One reason why the GOP lost in 2008 was they were trying to be “nice guys” and “compassionate conservatives” (e.g. Huckabee, McCain). But they didn’t recognize that the opponents weren’t nice and would stoop to anything to win – name calling; lies; voter fraud; etc. The GOP didn’t want to stoop their level, thinking that America would recognize their goodness and elect them. And the Luntz polls seemed to validate that people didn’t like politicians going negative on their opponents.

This time we can’t make the same mistake. The stakes are too high. We need to be realistic and not seemingly idealistic if we want to win. Football players on the field don’t stop and compliment their opponents because their opponents would take advantage of that weakness, being that their only goal is to win … even if they have to cheat, which they often do (e.g. the “bounty” scandal with the New Orleans not-so-saintly Saints, in which they paid their players to actually injure the opponents).

Therefore the strategy should be:
(1) Don’t say anything good about Obama.
(2) Just point out his faults.
(3) Don’t say anything bad about our nominee.
(4) Only point out his good points.
(5) No pessimistic talk.

And public “perception” is what usually wins elections in a battle of sound bites. Therefore we need to continually point out the bad things that Obama and the dems have done so that the public clearly understands WHY the dem policies are bad. I think that is the main job of the election. But we can say those things without emotion, which could cause red flags and be counter productive. The clear truth objectively spoken is very powerful.

And it is objectively true that the dem’s economic and social policies have hugely lowered the quality of life in this country. Therefore it is a very important mission to get them out and let order be restored. And saying even one nice thing about them doesn’t help. I’m tired of hearing how great a family man Obama is. And even if that’s true and not just a calculated image, great family men don’t necessarily make great presidents. And I’m tired of hearing about Romney’s Mormonism. We aren’t electing a theologian-in-chief, we are electing someone who would have the economic know how and social goodness to steer this country back in the right direction.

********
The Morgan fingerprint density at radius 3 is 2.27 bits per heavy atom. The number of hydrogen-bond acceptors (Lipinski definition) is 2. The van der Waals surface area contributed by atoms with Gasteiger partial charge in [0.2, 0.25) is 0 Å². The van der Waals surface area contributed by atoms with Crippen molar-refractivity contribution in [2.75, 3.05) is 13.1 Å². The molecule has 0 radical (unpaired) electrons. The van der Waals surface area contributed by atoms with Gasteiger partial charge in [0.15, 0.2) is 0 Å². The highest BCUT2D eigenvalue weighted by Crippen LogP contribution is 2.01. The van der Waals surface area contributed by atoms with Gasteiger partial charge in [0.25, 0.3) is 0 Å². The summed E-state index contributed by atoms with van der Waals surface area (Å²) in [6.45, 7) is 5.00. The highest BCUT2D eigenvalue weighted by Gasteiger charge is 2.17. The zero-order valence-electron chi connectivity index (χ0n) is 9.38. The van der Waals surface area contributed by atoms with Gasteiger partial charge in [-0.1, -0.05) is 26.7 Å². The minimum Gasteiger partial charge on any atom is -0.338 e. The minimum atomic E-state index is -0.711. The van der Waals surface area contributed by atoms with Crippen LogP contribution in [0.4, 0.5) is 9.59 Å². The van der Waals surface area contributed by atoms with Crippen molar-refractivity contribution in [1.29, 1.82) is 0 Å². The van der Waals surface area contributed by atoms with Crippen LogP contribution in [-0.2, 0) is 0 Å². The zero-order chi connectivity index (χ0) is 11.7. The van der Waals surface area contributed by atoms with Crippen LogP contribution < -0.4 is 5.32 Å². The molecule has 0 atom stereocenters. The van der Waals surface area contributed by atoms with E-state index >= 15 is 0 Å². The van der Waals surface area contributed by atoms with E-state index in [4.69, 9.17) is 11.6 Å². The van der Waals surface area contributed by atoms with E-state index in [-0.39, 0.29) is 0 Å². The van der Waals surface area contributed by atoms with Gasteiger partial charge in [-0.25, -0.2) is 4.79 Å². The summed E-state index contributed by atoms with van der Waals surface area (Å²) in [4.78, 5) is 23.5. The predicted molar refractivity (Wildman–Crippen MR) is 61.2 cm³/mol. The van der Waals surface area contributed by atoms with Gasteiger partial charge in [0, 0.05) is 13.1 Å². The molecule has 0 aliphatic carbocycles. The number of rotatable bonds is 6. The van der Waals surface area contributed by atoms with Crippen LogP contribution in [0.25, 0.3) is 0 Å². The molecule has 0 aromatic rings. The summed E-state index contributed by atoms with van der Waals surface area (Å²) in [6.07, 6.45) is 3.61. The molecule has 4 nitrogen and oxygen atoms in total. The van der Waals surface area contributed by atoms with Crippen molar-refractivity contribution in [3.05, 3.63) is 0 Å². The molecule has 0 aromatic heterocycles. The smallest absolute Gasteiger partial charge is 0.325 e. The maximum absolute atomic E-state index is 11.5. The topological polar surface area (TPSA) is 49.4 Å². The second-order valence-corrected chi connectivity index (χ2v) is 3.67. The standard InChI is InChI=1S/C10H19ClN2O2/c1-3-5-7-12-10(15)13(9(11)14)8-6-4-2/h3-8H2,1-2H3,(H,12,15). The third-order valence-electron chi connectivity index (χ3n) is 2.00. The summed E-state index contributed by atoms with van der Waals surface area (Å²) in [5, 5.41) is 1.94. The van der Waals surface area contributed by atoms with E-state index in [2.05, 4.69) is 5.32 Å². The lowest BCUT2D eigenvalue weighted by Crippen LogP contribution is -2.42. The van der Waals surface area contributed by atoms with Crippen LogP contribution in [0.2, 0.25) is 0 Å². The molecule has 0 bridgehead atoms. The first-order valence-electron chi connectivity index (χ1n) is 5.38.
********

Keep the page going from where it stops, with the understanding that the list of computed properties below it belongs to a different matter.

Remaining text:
I mean, do sports teams base their decisions on who to hire or draft on someone’s religion or if they are nice? No. They hire if the person can do a good job. And BO and the dems have been a colossal failure. So enough about religion (and I’m a very religious person and would love more than anything else that Jesus was the president). And it needs to be recognized that liberal policies are very ANTI-family.

So even if we think that our nominee isn’t perfect, we should follow the strategy that I’ve laid out here because we know that our candidate does represent good and good functioning far more than the democrats do. And because democrats vote as a block, we should not vote for even one of them. This is not to even mention the critical power that the president has to appoint Supreme Court Justices (who strangely also vote as a block. I mean if something is legally obvious, then why do we have so many 5 to 4 decisions? That seems to say that good legal academics is usually sacrificed for political persuasion).

The potential GOP nominees have already torn down each other a lot in the process of coming up with who our nominee will be. They’ve given the dems a lot of fodder for the main election. The sooner we can make those attacks a distant memory the better and just solely focus our attack on dems.

Byline: Dennis Marcellino is the author of The Plague Of Liberalism, which can be seen at and THE SOLUTIONS, which can be seen at and Addiction Free Forever, which can be seen at